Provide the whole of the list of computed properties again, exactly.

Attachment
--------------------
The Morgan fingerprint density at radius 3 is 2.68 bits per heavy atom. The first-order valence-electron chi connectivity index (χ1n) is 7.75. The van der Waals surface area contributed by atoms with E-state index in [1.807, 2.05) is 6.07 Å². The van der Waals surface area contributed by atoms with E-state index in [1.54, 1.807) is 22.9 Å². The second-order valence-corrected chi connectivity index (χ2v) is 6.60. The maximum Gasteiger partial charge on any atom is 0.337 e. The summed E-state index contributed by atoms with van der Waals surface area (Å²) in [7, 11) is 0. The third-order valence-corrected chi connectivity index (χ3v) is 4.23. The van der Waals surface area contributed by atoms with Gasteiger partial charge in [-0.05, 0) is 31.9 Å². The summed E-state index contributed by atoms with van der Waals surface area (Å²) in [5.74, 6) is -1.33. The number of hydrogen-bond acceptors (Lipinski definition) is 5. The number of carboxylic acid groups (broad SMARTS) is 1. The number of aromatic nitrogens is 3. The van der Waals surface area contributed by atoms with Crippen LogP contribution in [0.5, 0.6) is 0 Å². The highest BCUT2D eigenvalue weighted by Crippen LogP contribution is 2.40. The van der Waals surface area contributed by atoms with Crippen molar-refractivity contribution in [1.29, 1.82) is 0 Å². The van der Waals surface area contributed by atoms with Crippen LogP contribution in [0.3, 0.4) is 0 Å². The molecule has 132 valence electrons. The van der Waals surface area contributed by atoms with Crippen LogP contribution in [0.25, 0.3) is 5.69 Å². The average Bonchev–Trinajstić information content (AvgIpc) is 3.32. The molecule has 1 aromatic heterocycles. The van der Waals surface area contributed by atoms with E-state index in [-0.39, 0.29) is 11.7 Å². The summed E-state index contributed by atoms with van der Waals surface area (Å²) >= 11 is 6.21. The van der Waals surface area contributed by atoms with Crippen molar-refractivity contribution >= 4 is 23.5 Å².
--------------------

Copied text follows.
The Morgan fingerprint density at radius 3 is 2.68 bits per heavy atom. The first-order valence-electron chi connectivity index (χ1n) is 7.75. The van der Waals surface area contributed by atoms with E-state index in [1.807, 2.05) is 6.07 Å². The van der Waals surface area contributed by atoms with E-state index in [1.54, 1.807) is 22.9 Å². The second-order valence-corrected chi connectivity index (χ2v) is 6.60. The maximum Gasteiger partial charge on any atom is 0.337 e. The summed E-state index contributed by atoms with van der Waals surface area (Å²) in [7, 11) is 0. The third-order valence-corrected chi connectivity index (χ3v) is 4.23. The van der Waals surface area contributed by atoms with Gasteiger partial charge in [-0.05, 0) is 31.9 Å². The summed E-state index contributed by atoms with van der Waals surface area (Å²) in [5.74, 6) is -1.33. The number of hydrogen-bond acceptors (Lipinski definition) is 5. The number of carboxylic acid groups (broad SMARTS) is 1. The number of aromatic nitrogens is 3. The van der Waals surface area contributed by atoms with Crippen LogP contribution in [0.5, 0.6) is 0 Å². The highest BCUT2D eigenvalue weighted by Crippen LogP contribution is 2.40. The van der Waals surface area contributed by atoms with Crippen molar-refractivity contribution in [1.29, 1.82) is 0 Å². The van der Waals surface area contributed by atoms with Crippen LogP contribution in [0.3, 0.4) is 0 Å². The molecule has 132 valence electrons. The van der Waals surface area contributed by atoms with Crippen LogP contribution in [0.25, 0.3) is 5.69 Å². The average Bonchev–Trinajstić information content (AvgIpc) is 3.32. The molecule has 1 aromatic heterocycles. The van der Waals surface area contributed by atoms with E-state index in [-0.39, 0.29) is 11.7 Å². The summed E-state index contributed by atoms with van der Waals surface area (Å²) >= 11 is 6.21. The van der Waals surface area contributed by atoms with Crippen molar-refractivity contribution >= 4 is 23.5 Å².